Residents of Bulgaria’s northwest region have started raising signatures for an independence declaration that would separate Vidin, Vratsa and Montana from the country, Nova TV reported, quoted by Novinite.com.
The separation would mean either the autonomy of the region or joining neighboring Romania, they said.
The separatists are unhappy with the corruption in Bulgaria and want to keep the region safe from it. “We should not be part of this corruption,” said Boris Kamenov, the movement’s initiator.
They also say Romania’s judicial system is more effective and the fight against corruption is better.
This week, Bulgarian president Rumen Radev rejected the anti-graft legislation passed by the country’s parliament, saying the bill did not offer the means to investigate corruption networks effectively, Reuters reported.
The legislation entailed the establishment of an anti-graft unit to investigate dignitaries and conflicts of interest. Pundits argued that the unit’s independence could be limited by a parliament-appointed management.
Issues of political interference into the judiciary were debated in Romania as well last year, as amendments to the justice laws and the criminal codes were made. Massive protests on these issues took place across the country throughout 2017.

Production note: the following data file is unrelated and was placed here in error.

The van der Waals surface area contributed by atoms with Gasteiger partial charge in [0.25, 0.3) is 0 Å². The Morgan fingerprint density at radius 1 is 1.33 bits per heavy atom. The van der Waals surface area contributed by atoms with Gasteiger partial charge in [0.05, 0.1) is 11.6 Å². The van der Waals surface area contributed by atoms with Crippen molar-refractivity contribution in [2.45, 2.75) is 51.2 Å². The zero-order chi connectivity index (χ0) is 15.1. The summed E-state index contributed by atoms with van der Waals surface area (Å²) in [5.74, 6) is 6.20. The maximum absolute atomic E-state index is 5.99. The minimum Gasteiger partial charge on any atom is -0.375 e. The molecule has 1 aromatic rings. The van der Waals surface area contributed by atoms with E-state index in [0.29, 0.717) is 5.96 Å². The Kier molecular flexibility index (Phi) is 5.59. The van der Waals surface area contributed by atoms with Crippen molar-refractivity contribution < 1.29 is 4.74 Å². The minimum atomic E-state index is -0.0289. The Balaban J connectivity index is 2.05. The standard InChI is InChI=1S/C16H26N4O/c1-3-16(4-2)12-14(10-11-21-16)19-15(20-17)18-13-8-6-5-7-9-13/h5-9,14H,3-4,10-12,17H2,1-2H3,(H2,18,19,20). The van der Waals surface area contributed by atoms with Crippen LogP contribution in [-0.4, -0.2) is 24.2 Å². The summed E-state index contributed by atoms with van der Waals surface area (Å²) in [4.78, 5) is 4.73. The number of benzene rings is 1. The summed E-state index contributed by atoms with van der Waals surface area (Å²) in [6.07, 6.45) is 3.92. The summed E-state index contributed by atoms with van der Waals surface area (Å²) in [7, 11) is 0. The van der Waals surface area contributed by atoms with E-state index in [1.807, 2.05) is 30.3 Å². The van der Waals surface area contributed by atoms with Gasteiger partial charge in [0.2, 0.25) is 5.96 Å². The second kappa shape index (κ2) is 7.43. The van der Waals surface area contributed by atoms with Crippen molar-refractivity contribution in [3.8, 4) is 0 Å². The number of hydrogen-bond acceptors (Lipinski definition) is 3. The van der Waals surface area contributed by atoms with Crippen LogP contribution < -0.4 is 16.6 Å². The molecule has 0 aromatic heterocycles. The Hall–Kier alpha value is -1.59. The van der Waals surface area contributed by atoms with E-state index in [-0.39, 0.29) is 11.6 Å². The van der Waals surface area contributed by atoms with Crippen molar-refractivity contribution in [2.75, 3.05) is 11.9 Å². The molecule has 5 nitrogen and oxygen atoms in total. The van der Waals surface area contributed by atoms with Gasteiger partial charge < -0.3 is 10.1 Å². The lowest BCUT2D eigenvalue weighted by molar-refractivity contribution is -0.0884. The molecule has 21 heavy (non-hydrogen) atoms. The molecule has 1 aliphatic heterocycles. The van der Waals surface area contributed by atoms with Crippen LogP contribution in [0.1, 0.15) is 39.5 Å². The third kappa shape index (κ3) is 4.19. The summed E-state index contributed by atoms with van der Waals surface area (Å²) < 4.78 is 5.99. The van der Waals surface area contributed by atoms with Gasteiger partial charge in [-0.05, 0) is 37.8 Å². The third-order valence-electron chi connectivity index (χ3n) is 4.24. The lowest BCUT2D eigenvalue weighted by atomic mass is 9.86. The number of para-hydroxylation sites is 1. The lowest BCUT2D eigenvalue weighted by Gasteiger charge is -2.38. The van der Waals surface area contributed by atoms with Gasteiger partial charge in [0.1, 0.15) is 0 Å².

Besides statements from several EU embassies and the US State Department, the Council of Europe Group of States against Corruption (GRECO) decided to carry out ad hoc urgent evaluations of the draft laws concerning the judiciary in Romania.
Part of northern Bulgaria used to be Romanian territory at the beginning of the 20th century. Between 1913 and 1940, the north-eastern Bulgaria region known as the Cadrilater used to be part of the Romanian Kingdom. It was ceded to Romania under the Treaty of Bucharest (1913), after Bulgaria’s defeat in the Second Balkan War. A castle of Romania’s Queen Marie, the wife of King Ferdinand I, was built and is still standing in Balchik, on the Black Sea coast.